Single-molecule magnets (SMMs) are the smallest possible magnetic memory units. They could be useful for next-generation technologies such as quantum computers. The properties of an SMM stem from a perturbation of the electronic structure, in an effect called zero-field splitting (ZFS). The size of this splitting quantifies the magnetic anisotropy of the system. This parameter is notoriously difficult to evaluate by experiment, and scientists often rely on computation for its quantification.
Jacob Overgaard, Aarhus University, Denmark, and colleagues have determined the ZFS of the SMM (HNEt3)2[CoII(L2−)2] (H2L = bis(methanesulfonamido)benzene, anion pictured) using an approach based on single-crystal X-ray diffraction. They used high-resolution, low-temperature synchrotron diffraction data to obtain an experimental electron density (EED). This information can then provide d-orbital populations at the metal atom. The team showed that these are correlated to the molecular wave function. Using this experimental wave function, an estimate of the ZFS was calculated (workflow pictured below).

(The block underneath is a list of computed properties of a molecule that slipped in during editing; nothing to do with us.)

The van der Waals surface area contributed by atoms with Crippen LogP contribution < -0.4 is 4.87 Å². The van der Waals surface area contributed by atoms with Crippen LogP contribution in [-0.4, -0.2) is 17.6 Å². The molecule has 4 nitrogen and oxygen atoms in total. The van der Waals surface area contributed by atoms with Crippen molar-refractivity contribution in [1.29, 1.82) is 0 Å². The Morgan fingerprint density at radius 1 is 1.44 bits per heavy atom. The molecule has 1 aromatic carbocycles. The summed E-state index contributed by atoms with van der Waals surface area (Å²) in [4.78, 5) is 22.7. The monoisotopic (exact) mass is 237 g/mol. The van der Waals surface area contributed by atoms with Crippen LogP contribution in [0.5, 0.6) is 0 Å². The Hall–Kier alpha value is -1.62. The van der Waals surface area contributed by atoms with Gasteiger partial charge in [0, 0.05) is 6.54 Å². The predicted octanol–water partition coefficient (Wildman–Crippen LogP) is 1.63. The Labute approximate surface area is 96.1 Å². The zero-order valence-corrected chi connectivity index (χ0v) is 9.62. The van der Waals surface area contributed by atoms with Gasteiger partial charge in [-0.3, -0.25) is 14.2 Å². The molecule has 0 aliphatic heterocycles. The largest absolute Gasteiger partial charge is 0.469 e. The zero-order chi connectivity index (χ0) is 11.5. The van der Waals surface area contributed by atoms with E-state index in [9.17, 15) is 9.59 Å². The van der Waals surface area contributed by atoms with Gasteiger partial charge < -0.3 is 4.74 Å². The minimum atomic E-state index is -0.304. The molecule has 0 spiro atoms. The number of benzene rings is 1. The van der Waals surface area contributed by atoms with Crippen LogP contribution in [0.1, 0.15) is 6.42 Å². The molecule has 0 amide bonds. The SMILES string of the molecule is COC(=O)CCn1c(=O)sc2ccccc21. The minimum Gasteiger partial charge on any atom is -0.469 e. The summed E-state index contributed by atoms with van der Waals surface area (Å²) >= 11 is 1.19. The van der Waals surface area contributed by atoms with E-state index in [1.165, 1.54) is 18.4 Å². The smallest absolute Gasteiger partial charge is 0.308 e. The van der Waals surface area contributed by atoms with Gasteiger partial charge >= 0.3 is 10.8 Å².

The approach provides an experimental expression for the molecular wave function, which is directly comparable to ab initio calculations. The results, thus, serve to bridge experiment and theory and provide information about the mechanisms that control the ZFS in SMMs.
- Quantification of the Magnetic Anisotropy of a Single‐Molecule Magnet from the Experimental Electron Density,
Emil Damgaard-Møller, Lennard Krause, Kasper Tolborg, Giovanni Macetti, Alessandro Genoni, Jacob Overgaard,
Angew. Chem. Int. Ed. 2020.